Drones and Landscape Photography
Drones offer the opportunity to capture all sorts of landscapes from a unique aerial perspective both for the hobbyist and professional pilot. Here are some tips for starting to take drone landscape pictures or just some ideas on how to improve and develop your aerial landscape photography.
Preparation is Key
If you are working with a ground based camera, you have all the time in the world to capture your images. However, a drone’s short battery life means you will have a much higher success rate of pictures you are proud of if you have a plan for what you want to capture. This isn’t to say that you shouldn’t make the most of unexpected opportunities of course!
Luckily Google makes planning from the comfort of your own home easier than ever – which is great if you can’t visit a location to see it for yourself first. Using terrain view rather than satellite view can give you a clearer picture. Checking the weather forecast is also key to make sure you don’t have a wasted journey.
…And so is Timing
In landscape photography generally, there has always been much emphasis on the ‘Golden Hour’ – the hour after sunrise or before sunset where the ground is bathed in a gentle golden glow and contrast is greater. This is thought to be the most flattering time for landscape photography and this applies to drones as well as ground based work. As it is likely that you will need a certain amount of time to set up, always remember to factor this in so you have whole Golden Hour to fly in and enjoy rather than being rushed.
You will probably want to capture your images in a series of flights so it is important that you have spare batteries charged and ready to go. If you are going to be flying when it is cold, then it is worth investing in a thermally insulated box and some heat packs to keep them at a working temperature. Hand warmers for you can also be a great investment so you don’t diminish your flying ability with stiff frozen fingers!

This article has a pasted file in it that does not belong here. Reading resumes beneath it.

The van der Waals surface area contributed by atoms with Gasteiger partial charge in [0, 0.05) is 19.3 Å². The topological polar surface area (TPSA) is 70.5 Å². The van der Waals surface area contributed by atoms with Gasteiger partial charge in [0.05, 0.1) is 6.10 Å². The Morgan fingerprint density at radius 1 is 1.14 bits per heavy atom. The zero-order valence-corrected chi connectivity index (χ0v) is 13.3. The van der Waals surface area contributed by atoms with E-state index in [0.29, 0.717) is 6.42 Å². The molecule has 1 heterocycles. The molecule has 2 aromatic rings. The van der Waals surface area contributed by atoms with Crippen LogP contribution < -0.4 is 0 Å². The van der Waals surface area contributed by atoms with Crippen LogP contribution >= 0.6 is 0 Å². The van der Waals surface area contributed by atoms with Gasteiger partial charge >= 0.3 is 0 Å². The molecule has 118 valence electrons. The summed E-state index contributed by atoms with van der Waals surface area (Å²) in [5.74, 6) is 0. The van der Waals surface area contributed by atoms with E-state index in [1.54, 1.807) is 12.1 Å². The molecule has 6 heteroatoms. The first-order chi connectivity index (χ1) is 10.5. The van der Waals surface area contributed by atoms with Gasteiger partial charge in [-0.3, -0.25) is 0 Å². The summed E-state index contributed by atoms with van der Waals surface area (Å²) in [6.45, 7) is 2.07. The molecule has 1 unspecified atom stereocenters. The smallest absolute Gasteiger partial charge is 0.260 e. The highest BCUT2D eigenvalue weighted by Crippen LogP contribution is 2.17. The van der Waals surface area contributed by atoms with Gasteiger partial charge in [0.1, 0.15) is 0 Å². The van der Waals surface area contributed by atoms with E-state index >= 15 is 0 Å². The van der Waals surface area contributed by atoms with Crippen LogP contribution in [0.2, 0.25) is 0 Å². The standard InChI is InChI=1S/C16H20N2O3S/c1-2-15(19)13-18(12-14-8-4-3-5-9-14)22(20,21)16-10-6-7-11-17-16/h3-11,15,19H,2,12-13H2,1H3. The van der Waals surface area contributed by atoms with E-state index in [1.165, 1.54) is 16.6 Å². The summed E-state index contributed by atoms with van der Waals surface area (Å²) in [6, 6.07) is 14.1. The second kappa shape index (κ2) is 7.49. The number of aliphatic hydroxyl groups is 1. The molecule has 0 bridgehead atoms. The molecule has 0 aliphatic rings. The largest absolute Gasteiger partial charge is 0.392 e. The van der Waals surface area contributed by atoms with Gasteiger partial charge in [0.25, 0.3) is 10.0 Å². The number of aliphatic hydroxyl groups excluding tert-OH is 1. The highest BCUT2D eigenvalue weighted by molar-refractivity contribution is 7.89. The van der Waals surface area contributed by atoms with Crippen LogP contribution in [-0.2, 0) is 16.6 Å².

Horizons & Composition
Although you have opportunities for correcting horizon lines in post production, it’s always more satisfying when you have it right straight out of camera, so keep an eye for straight horizons when you’re composing.
In terms of composition, switching on your camera’s ‘rule of thirds’ grid can help to keep this at the forefront of your mind. Again, cropping can be done later but the resulting loss of resolution can be damaging to your finished image so always shoot the image as close as you can to the finished result that you want.
That said symmetry in aerial landscape photography can created some very powerful images and the combination of textures and patterns that you will see from the sky will naturally guide your composition.
Experiment with ratios where you can as some images will suit 4:3 whereas 16:9 will give you more opportunity in other cases. Panoramic images can offer a wider view of your environment and also allow you create high resolution images when you are working with a smaller camera sensor.
Invest in Some Filters
When you’ve already invested in all you need to get your drone taking pictures from the sky, it is easy to overlook adding a couple of filters to your kit box. However, they can be incredibly useful in helping you to achieve your finished image so it’s worth having a couple of basics on hand to add in if you need them – even just a set of ND filters to reduce the light.
Keep the ISO Low
In general, you would keep your ISO setting low to preserve as much detail as possible. This is especially true if you are working with a smaller sensor as they tend to struggle with performing well at higher ISOs. Where possible, keep the ISO low and compensate with a slower exposure to keep all the glorious detail you want to capture and to give you the maximum post production flexibility.
Get familiar with your camera’s bracketing settings as you will get much better results in your post production if you can blend images together to preserve the detail in the highlights without losing the detail of the shadows.
Last but not Least – the Law!
It’s easy to get carried away with the creative side but you always need to make sure that you’re flying safely, legally and responsibly. You will always need permission from the landowner for take-off and landing and it is a good idea to get this in writing to have with you on the day in case you are questioned.
If you’re a commercial operator, you might well be able to generate a valuable income stream by selling your images in stock libraries (check out Drone Safe Register’s stock facility for members), but hobbyists are not allowed to make commercial gain from their work. This even applies if you flew without intention of selling an image but someone offers to buy it from you later. Basking in the praise and glory of the perfect aerial landscape image that you created is, of course, allowed!
Higher specifications on affordable drone cameras are making high quality aerial photography extremely achievable. As a consequence, we are looking forward to seeing our landscapes and hidden treasures revealed from a new perspective.